It is possible to implement automated build-and-test using something like a simple CRON job on Linux/UNIX. However, continuous integration servers offer a number of advantages. They publish build and test results within a structured, web-based dashboard to make it easy to see the status of the build and tests, the successes, the failures and reasons for these. They can also present information on builds and tests in progress, and aggregate build-and-test runs from multiple developers. Continuous integration servers can also support various forms of notifications, for example, emails or RSS feeds. The continuous integration server runs on its own machine so the developer can continue to work on his own machine while the test are under way.
The most significant advantage of a continuous integration server is its ability to monitor changes to source code held under revision control. If the code changes, then the server can automatically spawn a new build-and-test job. This means that the software is rebuilt and tested every time the code is changed. Typically, continuous integration servers will also allow build-and-test jobs to run at specific times, so a CRON-like, nightly-build-and-test, can be done, as well as a build-and-test job run on-demand.
This is why continuous integration helps your software to always be releasable: tests are run in response to changes to the code, and you are notified quickly when tests fails so that you can correct the reason for the failure It is easier to fix a bug in something you wrote a few minutes ago, than something you wrote yesterday (or last week, or last month).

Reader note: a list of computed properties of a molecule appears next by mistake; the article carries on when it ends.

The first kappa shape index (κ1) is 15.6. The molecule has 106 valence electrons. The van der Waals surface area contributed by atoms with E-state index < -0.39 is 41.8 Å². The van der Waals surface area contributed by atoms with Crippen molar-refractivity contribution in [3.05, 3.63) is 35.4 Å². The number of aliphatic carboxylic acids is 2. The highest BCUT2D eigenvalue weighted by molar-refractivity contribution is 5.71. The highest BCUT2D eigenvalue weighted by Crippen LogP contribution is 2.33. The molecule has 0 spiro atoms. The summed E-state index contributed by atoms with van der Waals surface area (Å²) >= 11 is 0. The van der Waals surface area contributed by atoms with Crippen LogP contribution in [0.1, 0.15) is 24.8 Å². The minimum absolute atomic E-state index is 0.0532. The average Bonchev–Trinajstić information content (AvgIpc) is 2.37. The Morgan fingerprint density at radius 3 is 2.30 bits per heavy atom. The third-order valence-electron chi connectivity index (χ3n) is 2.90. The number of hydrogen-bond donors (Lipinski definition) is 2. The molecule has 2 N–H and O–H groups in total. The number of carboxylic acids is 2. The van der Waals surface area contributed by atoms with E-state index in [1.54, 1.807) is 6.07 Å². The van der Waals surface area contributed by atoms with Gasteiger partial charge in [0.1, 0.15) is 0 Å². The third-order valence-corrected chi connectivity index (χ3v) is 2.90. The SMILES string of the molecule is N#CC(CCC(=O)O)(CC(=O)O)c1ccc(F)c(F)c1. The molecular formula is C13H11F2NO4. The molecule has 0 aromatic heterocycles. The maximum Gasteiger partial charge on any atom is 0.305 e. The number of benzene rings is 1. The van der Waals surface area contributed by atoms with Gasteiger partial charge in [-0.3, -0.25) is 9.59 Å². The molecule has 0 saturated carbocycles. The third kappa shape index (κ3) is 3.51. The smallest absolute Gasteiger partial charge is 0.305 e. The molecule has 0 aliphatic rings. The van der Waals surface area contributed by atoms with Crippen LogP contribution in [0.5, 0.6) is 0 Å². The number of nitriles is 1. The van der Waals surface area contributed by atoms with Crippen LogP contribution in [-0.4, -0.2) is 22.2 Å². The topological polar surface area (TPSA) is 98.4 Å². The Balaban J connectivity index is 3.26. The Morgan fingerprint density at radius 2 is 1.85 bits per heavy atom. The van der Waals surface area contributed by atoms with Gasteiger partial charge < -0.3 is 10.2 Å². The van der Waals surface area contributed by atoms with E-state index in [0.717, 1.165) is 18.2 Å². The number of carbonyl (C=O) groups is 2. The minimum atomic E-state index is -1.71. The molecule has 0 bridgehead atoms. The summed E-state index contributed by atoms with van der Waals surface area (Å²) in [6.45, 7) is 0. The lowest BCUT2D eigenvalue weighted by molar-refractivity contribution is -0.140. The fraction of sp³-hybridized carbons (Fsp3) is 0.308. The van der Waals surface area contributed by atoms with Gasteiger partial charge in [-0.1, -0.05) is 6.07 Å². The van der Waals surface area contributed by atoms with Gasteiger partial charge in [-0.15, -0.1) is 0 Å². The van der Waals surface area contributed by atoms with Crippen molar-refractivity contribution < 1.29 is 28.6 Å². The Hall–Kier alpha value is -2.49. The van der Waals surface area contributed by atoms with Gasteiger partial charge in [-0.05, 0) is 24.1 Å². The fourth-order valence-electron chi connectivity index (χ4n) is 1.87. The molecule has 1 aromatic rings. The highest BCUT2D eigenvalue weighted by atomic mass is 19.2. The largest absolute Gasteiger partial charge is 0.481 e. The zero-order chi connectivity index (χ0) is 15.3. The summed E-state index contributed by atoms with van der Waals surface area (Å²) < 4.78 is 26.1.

Some servers, for example TeamCity, run tests before new code is committed to the repository. They intercept changes to the repository, build the updated code, run the tests, and only allow the code to be stored in the repository if the test succeeds. This means that test-failing code that will break the build will not be added to the repository. Though this barrier to committing code is useful, it can prove frustrating to developers.
Which research projects use continuous integration?
There are a number of research projects in the UK that use continuous integration. Many use Travis, a well-established open-source hosted service that works with projects hosted on GitHub and free to use for open-source projects, or Jenkins, a well-established open-source continuous integration server that projects host, install and configure themselves. For example, the SEEK platform uses Travis, and the Taverna scientific workflow management system uses Jenkins to avoid bugs when their web-based services go live. The results of SEEK's and Taverna's build-and-test jobs are made publicly available, respectively, at seek on Travis and Taverna's instance of Jenkins. Other users of continuous integration include: